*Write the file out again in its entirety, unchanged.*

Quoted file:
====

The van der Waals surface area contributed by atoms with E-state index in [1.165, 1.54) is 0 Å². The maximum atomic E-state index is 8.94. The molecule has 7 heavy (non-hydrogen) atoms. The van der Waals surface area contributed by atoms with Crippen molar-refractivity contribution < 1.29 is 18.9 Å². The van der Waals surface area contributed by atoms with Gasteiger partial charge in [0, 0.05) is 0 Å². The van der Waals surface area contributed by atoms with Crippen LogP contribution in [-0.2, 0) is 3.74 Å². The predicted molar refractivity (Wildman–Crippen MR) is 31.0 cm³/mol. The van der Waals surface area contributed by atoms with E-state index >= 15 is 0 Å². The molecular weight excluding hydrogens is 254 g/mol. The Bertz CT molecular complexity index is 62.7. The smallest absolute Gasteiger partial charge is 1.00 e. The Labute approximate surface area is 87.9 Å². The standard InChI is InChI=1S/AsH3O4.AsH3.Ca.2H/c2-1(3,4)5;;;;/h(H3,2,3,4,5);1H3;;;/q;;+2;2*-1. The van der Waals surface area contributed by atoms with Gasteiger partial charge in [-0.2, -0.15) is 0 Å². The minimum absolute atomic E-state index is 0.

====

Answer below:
The van der Waals surface area contributed by atoms with E-state index in [1.165, 1.54) is 0 Å². The maximum atomic E-state index is 8.94. The molecule has 7 heavy (non-hydrogen) atoms. The van der Waals surface area contributed by atoms with Crippen molar-refractivity contribution < 1.29 is 18.9 Å². The van der Waals surface area contributed by atoms with Gasteiger partial charge in [0, 0.05) is 0 Å². The van der Waals surface area contributed by atoms with Crippen LogP contribution in [-0.2, 0) is 3.74 Å². The predicted molar refractivity (Wildman–Crippen MR) is 31.0 cm³/mol. The van der Waals surface area contributed by atoms with E-state index >= 15 is 0 Å². The molecular weight excluding hydrogens is 254 g/mol. The Bertz CT molecular complexity index is 62.7. The smallest absolute Gasteiger partial charge is 1.00 e. The Labute approximate surface area is 87.9 Å². The standard InChI is InChI=1S/AsH3O4.AsH3.Ca.2H/c2-1(3,4)5;;;;/h(H3,2,3,4,5);1H3;;;/q;;+2;2*-1. The van der Waals surface area contributed by atoms with Gasteiger partial charge in [-0.2, -0.15) is 0 Å². The minimum absolute atomic E-state index is 0.